An unprecedented number of new hotel rooms are coming to market in Australia, and many existing properties are positioning for relevance in a booming market. For the operators behind these properties, the most basic question is: What determines who thrives and who doesn’t?
Whilst the answer is complex and nuanced (if not highly-subjective), the rising importance of food and beverage cannot be ignored.
Consider the recent sale of King Street Wharf, a popular dining strip on Sydney’s waterfront. The 99-year lease sold in early 2019 for a staggering AUD$125.5m, due in large part to the fact that F&B is enjoying a high rate of growth in annual spending compared to other retail categories.
Meanwhile, the Roselands Mall in Sydney’s Southwest suburbs is currently undergoing an AUD$90m renovation intended to make it a culinary destination with a focus on authentic and local foods. This is part of a global trend (driven, of course, by millennial wallets) in which more retail space is dedicated to F&B, entertainment, and coworking.
Likewise, the global hospitality industry is responding to the promise of increased F&B relevance. A notable example in Australia is the $6m renovation to Pullman Melbourne on the Park, which included the re-imagined Cliveden Bar & Dining. Smaller-scale efforts have also garnered attention, such as Eve’s Bar at the Mercure Sydney, which made use of a modest budget to strengthen the bar’s appeal to guests and locals.
For existing hotels, simple ways to strengthen F&B are more interesting and relevant.
1. Re-examine the need for room service
For today’s guest, F&B represents a valuable opportunity to experience quality and local flavour and sadly, many hotel restaurants just don’t fit into that category. Room service revenue has for years been decreasing, mostly due to unimaginative and poorly designed menus or inedible burgers. Even when hotel room service was indispensable, the financial margins were often neutral at best.
Deliveroo, the British food delivery company, has launched a business division with a focus on corporate environments and hospitality. Australian hotels can now create branded menus for guestrooms, or have guests order directly from an app, with the cost added to the hotel bill. This is distinct from independent food delivery services (e.g. Uber, Menulog) in that hotels facilitate payments and deliveries. It eliminates the need for a kitchen while expanding horizons for hungry guests.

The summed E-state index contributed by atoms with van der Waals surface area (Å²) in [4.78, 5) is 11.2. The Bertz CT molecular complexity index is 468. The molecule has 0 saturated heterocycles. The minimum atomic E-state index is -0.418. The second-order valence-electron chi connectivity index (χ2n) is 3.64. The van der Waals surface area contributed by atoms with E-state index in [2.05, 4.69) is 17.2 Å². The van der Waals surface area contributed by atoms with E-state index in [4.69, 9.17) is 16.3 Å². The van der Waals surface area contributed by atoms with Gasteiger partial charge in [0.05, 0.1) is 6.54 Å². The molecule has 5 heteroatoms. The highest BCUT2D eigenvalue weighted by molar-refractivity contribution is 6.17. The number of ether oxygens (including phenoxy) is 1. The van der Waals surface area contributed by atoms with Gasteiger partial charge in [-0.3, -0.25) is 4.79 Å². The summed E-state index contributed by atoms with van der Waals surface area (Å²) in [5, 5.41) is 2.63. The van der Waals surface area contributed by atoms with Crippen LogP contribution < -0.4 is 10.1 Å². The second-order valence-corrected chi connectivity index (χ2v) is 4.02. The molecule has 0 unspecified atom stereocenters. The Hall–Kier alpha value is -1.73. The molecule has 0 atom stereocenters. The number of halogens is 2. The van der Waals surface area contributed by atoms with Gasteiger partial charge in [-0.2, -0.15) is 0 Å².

2. Give personality to service areas
The hotel industry has a reputation for restaurants that are plain, drab, and just not very exciting. Much has been written about this, and much is being done to change it. Exciting international designers such as Kelly Wearstler and Yabu Pushelberg have certainly raised the bar overseas and, closer to home, the rise of young, savvy designers has added a much-needed boost to the typical hotel F&B offering, with Australian designers such as LuchettiKrelle and DBQ reimagining the typical hotel offering in bold and creative ways. I am not sure we are ready yet for the HR Giger Museum Bar however this is certainly an existing way to liven up the F&B offering.
Rooftops are another asset, with previously unused space providing not only a unique aspect of the city or location but an additional revenue boost as well. A 2017 study in the U.S. city of Chicago found that hotels with a rooftop bar or restaurant experienced a per-seat revenue increase of $13 compared to those without.
3. Strengthen your offering for group events
Studies are showing that most of the revenue growth in global hotel F&B is not strictly in the serving of food and beverage, but rather in the facilitation of events (i.e. experiences). By strengthening event spaces and meeting areas, hotels position themselves as viable and desirable venues that are connected to the community. As one of my former Executive Chefs used to tell me, hotels make money in B&B – Breakfast and Banquets. As opposed to the vagaries of a la carte dining for lunch and dinner, we can generally control our costs and increase our profits with well-planned breakfasts and events.
4. Cultivate relationships with local and ethical suppliers
This may as well be an oldie, but it’s a goodie – and many hotels still haven’t done what they can to gain points through this channel. Australia in particular has a huge array of local and artisan food and beverage suppliers. Just look at the number of new distillers for whiskey or gin. Creative imports are also worthy of consideration, since experiences are what people want. This goes for the kitchen and the bar, with perhaps the most important and simple upgrade being the provision of artisan coffee and tea, in addition to great-tasting water. Too many guests check into hotels and find themselves settling for (or passing up) a mass-produced caffeine fix or scrambling for water that meets average health and wellness standards.
Finally, we need cultivate our staff. Whilst this could be Point 5, I believe it should be embedded in all of the above,
No matter how good the food and beverage may be, if we don’t have the right staff to deliver, it won’t work. We need to take our team on the journey, educate them, involve them in the decision making as to products and design, and allow them to add that final touch to any great product.
Gaining perspective on food and beverage
The optimisation of an individual hotel’s F&B offering of course involves local market factors, brand considerations, and performance metrics for the property. Strengthening our sense of the prevalent trends though will help hoteliers to understand the growing importance of F&B, and to make better decisions as we seek to set ourselves apart from the competitors. As the modern traveller seeks more and more experiences, there are exciting opportunities for us if we look.
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